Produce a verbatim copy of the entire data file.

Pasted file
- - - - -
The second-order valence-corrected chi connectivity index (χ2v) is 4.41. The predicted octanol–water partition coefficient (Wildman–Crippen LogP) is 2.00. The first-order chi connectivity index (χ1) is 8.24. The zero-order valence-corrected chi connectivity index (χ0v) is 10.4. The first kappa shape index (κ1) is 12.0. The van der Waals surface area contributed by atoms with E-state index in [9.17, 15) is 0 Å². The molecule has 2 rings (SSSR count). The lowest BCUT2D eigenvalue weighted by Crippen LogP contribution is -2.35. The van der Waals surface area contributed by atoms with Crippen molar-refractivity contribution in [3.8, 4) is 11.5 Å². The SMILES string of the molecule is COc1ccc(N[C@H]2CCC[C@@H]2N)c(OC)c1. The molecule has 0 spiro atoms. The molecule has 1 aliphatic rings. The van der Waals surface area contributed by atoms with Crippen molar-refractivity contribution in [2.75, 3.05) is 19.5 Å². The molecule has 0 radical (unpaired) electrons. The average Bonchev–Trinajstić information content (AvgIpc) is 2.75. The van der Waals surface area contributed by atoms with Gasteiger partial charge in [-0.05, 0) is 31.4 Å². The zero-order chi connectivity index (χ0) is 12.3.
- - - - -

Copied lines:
The second-order valence-corrected chi connectivity index (χ2v) is 4.41. The predicted octanol–water partition coefficient (Wildman–Crippen LogP) is 2.00. The first-order chi connectivity index (χ1) is 8.24. The zero-order valence-corrected chi connectivity index (χ0v) is 10.4. The first kappa shape index (κ1) is 12.0. The van der Waals surface area contributed by atoms with E-state index in [9.17, 15) is 0 Å². The molecule has 2 rings (SSSR count). The lowest BCUT2D eigenvalue weighted by Crippen LogP contribution is -2.35. The van der Waals surface area contributed by atoms with Crippen molar-refractivity contribution in [3.8, 4) is 11.5 Å². The SMILES string of the molecule is COc1ccc(N[C@H]2CCC[C@@H]2N)c(OC)c1. The molecule has 0 spiro atoms. The molecule has 1 aliphatic rings. The van der Waals surface area contributed by atoms with Crippen molar-refractivity contribution in [2.75, 3.05) is 19.5 Å². The molecule has 0 radical (unpaired) electrons. The average Bonchev–Trinajstić information content (AvgIpc) is 2.75. The van der Waals surface area contributed by atoms with Gasteiger partial charge in [-0.05, 0) is 31.4 Å². The zero-order chi connectivity index (χ0) is 12.3.